Paternity Disputes

• by Samantha Rich

Paternity Disputes

The issue of paternity arises most often when a father alleges that he is not the biological father of a child/children during a maintenance dispute.

The common law presumption, “pater est quem nuptiae demonstrant”, states that the father is he who is married to the mother. Therefore, a child conceived during a marriage is presumed to the child of the husband. If paternity is disputed, it must be proven.

There are two pieces of legislation which make reference to paternity disputes, the Maintenance Act 99 of 1998 and the Children’s Act 38 of 2005.

When a court hears a maintenance dispute, it must first and foremost determine whether a person is legally obliged to pay maintenance. Only the biological parents of children are obliged to pay maintenance. Hence, before a maintenance claim can proceed, paternity needs to be determined. Paternity is proved on a balance of probabilities. There is a rebuttable presumption that a child conceived during a marriage is the biological child of the husband. The Children’s Act states that where a child is born out of wedlock, and it is proved that that person had sexual intercourse with the mother of the child at any time when that child could have been conceived, that person is, in the absence of evidence to the contrary which raises a reasonable doubt, is presumed to be the biological father of the child.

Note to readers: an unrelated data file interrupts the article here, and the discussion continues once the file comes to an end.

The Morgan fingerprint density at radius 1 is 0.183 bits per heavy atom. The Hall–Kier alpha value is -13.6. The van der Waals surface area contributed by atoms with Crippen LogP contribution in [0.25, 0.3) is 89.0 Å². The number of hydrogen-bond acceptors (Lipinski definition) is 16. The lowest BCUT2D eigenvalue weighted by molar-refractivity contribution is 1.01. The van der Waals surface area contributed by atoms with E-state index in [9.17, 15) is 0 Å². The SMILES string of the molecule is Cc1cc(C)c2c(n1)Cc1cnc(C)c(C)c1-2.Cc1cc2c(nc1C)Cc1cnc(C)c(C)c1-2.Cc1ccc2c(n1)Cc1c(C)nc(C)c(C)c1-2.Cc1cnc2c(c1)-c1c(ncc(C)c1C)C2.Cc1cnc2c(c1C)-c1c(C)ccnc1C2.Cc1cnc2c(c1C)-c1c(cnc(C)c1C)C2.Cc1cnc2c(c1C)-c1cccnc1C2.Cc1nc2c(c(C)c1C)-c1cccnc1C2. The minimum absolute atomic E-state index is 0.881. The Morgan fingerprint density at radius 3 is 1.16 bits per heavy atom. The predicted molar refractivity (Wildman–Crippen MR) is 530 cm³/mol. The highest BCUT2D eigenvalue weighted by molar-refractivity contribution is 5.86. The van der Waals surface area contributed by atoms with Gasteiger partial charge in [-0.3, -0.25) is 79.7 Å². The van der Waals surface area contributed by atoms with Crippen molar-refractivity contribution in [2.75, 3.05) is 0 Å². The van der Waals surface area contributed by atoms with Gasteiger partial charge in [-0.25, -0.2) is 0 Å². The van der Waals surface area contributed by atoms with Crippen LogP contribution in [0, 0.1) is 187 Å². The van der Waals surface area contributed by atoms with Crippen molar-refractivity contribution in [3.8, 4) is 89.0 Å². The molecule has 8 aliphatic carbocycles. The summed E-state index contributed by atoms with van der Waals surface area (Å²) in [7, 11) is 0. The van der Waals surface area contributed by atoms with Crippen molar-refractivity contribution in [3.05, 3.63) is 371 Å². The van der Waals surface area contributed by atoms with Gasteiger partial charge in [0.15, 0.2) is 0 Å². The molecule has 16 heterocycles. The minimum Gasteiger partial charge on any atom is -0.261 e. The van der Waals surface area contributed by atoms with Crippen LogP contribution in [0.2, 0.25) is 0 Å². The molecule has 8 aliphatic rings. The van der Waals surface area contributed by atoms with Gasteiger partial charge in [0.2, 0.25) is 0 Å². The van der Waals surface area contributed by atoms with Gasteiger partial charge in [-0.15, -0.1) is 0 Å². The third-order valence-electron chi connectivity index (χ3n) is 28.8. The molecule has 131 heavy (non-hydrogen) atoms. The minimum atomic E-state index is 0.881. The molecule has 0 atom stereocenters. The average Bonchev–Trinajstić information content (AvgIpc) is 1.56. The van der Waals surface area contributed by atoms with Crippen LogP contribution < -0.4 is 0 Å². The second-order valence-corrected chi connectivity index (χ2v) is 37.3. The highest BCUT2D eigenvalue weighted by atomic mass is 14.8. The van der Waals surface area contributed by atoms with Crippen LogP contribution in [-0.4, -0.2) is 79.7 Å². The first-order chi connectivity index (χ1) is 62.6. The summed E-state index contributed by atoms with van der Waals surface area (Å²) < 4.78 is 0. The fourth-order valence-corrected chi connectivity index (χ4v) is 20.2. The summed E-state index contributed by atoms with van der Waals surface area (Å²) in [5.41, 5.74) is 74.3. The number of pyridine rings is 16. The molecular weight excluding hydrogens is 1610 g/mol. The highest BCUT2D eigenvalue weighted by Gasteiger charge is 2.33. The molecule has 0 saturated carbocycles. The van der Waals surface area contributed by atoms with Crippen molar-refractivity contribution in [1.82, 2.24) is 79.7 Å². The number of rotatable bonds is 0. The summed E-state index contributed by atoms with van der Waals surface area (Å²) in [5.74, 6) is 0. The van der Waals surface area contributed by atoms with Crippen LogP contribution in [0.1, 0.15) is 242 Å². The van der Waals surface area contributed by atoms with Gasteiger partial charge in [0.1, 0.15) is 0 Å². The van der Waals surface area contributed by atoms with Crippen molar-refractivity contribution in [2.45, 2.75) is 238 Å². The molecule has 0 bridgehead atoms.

In order to conclusively determine paternity, both mother, acting for the child, and the alleged biological father must consent to a paternity test. Tests currently acknowledged under South African law include blood tests, HLA tissue typing and DNA testing. Paternity tests can be done in every province by the National Health Laboratory Service or by a private lab. Both parties can refuse to test. However, the Children’s Act provides that if the mother or father during legal proceedings where the issues of paternity arises, refuses to submit him/herself or the child to testing to determine the child’s paternity, the court must warn such party of the effect their refusal might have on their credibility during such proceedings.

If it is determined that the alleged father is the biological father of the child/children, the mother will have a maintenance claim. However, if it is determined that the alleged father is not the biological father of the child/children, the mother will not have a maintenance claim against him.